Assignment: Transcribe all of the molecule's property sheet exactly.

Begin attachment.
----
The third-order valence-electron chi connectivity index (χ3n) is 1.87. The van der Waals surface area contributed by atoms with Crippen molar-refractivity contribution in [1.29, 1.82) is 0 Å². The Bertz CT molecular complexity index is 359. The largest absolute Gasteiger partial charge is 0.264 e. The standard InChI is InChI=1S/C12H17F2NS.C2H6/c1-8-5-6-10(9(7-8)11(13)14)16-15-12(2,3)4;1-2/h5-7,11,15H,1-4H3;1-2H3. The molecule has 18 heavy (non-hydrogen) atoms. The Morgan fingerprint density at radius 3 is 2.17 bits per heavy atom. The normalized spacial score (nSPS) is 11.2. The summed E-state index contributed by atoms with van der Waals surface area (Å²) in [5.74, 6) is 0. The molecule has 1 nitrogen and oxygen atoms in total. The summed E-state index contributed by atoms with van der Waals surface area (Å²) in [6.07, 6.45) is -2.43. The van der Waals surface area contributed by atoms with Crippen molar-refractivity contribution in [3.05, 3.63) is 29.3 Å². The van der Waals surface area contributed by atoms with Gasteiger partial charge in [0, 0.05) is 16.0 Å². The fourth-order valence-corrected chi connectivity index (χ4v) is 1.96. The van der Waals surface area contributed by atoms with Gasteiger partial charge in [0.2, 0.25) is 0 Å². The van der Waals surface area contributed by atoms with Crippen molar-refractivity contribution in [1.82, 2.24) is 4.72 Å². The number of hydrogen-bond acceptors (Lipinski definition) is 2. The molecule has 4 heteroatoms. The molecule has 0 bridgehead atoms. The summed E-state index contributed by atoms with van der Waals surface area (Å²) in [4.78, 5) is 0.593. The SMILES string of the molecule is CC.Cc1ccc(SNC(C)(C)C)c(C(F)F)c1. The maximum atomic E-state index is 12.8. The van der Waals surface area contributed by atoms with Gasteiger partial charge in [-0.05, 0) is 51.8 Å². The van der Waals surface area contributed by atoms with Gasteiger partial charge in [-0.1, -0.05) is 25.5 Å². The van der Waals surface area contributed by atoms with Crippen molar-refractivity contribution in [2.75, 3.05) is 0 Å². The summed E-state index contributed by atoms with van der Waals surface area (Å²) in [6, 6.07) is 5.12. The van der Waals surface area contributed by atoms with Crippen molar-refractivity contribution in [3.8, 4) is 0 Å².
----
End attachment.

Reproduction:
The third-order valence-electron chi connectivity index (χ3n) is 1.87. The van der Waals surface area contributed by atoms with Crippen molar-refractivity contribution in [1.29, 1.82) is 0 Å². The Bertz CT molecular complexity index is 359. The largest absolute Gasteiger partial charge is 0.264 e. The standard InChI is InChI=1S/C12H17F2NS.C2H6/c1-8-5-6-10(9(7-8)11(13)14)16-15-12(2,3)4;1-2/h5-7,11,15H,1-4H3;1-2H3. The molecule has 18 heavy (non-hydrogen) atoms. The Morgan fingerprint density at radius 3 is 2.17 bits per heavy atom. The normalized spacial score (nSPS) is 11.2. The summed E-state index contributed by atoms with van der Waals surface area (Å²) in [5.74, 6) is 0. The molecule has 1 nitrogen and oxygen atoms in total. The summed E-state index contributed by atoms with van der Waals surface area (Å²) in [6.07, 6.45) is -2.43. The van der Waals surface area contributed by atoms with Crippen molar-refractivity contribution in [3.05, 3.63) is 29.3 Å². The van der Waals surface area contributed by atoms with Gasteiger partial charge in [0, 0.05) is 16.0 Å². The fourth-order valence-corrected chi connectivity index (χ4v) is 1.96. The van der Waals surface area contributed by atoms with Gasteiger partial charge in [0.2, 0.25) is 0 Å². The van der Waals surface area contributed by atoms with Crippen molar-refractivity contribution in [1.82, 2.24) is 4.72 Å². The number of hydrogen-bond acceptors (Lipinski definition) is 2. The molecule has 4 heteroatoms. The molecule has 0 bridgehead atoms. The summed E-state index contributed by atoms with van der Waals surface area (Å²) in [4.78, 5) is 0.593. The SMILES string of the molecule is CC.Cc1ccc(SNC(C)(C)C)c(C(F)F)c1. The maximum atomic E-state index is 12.8. The van der Waals surface area contributed by atoms with Gasteiger partial charge in [-0.05, 0) is 51.8 Å². The van der Waals surface area contributed by atoms with Gasteiger partial charge in [-0.1, -0.05) is 25.5 Å². The van der Waals surface area contributed by atoms with Crippen molar-refractivity contribution in [2.75, 3.05) is 0 Å². The summed E-state index contributed by atoms with van der Waals surface area (Å²) in [6, 6.07) is 5.12. The van der Waals surface area contributed by atoms with Crippen molar-refractivity contribution in [3.8, 4) is 0 Å².